Burma's drug-fuelled economic boom
Visitors flying into this buzzing tropical metropolis step into a modern glass-and-steel airport that symbolizes both Myanmar's aspirations to rejoin the wider world after years of isolation and the country's troubled past.
The company that built the terminal, Asia World, was started by one of the country's premier drug kingpins, a warlord whose militia peddled heroin extracted from the opium fields of the mountainous hinterlands. It is nearly impossible to visit Myanmar today and not encounter the company's other projects: roads, hydroelectric dams, the country's biggest ports and one of its most luxurious hotels, the Sule Shangri-La in downtown Yangon.
There is no evidence to suggest the company has any current ties to drug trafficking, but as Myanmar strives to modernize after decades of dictatorial rule, Asia World's role in that effort provides a prominent example of how the drug trade is inextricably intertwined with the country's new economy and lies at the root of many of its efforts to rebuild.
“The seed capital of the Burmese economy is heroin,” said Ronald Findlay, an economist at Columbia University who was born in colonial Burma, which the military government renamed Myanmar in 1989. “If that's an exaggeration, it's not a huge one.”
According to interviews with real estate brokers, economists, and current and former law enforcement agents, illicit drug profits have been a major source of investment in rebuilding the country, and companies linked to the drug trade are building new roads and bridges and reshaping the skyline of the biggest city, Yangon.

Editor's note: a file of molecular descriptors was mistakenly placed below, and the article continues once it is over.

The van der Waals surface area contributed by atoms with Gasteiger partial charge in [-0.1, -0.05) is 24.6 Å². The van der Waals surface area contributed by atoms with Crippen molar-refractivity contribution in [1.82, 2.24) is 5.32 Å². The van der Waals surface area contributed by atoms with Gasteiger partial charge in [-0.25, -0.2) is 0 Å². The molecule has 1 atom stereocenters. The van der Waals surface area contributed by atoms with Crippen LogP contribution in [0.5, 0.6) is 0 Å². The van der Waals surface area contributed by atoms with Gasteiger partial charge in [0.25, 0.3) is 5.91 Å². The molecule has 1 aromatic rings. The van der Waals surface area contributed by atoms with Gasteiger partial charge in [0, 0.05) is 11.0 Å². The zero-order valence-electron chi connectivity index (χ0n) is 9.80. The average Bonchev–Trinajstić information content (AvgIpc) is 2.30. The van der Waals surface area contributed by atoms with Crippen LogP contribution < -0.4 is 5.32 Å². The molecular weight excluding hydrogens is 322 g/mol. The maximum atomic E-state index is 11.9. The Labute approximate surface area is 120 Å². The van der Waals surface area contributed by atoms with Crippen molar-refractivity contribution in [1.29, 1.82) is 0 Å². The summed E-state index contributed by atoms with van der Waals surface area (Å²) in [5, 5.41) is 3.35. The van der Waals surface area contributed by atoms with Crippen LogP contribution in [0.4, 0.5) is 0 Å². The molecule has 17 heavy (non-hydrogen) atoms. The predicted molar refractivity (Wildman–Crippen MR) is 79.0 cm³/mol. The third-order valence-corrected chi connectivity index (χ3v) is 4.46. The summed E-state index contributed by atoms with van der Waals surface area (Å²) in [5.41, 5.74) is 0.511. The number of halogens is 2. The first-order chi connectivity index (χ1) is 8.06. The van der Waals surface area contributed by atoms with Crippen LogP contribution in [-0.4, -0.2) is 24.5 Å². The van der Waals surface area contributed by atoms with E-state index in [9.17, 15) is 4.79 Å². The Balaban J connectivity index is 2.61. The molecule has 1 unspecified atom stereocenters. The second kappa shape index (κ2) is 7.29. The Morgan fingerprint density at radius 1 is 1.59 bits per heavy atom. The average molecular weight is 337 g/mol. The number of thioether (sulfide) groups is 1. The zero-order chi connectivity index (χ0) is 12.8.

The drug trade, analysts say, reinforces corruption, bolsters the power of the military and threatens to return Myanmar to a pariah state instead of the democratic ally the administration hopes for.
Since Myanmar began opening up to the world four years ago, heroin trafficking has surged. The United Nations estimates that opium poppy cultivation has nearly tripled over the last six years. Myanmar has become the world's second-largest producer of heroin, as well as the region's leading supplier of methamphetamine.
Sean Turnell, an Australian scholar and one of the leading experts on the country's economy, estimates that Myanmar's drug tycoons have annual revenues of around $2 billion.
The government says it is trying to crack down on the drug trade and money laundering, but officials say law enforcement is hampered by the legacy of a dictatorship under which the educational system was destroyed, millions of Myanmar's most talented citizens fled the country, and the economy and banking system were rendered dysfunctional.
Although regulations exist on paper to trace ill-gotten money, real estate agents say the government's unofficial policy appears to be don't ask, don't tell.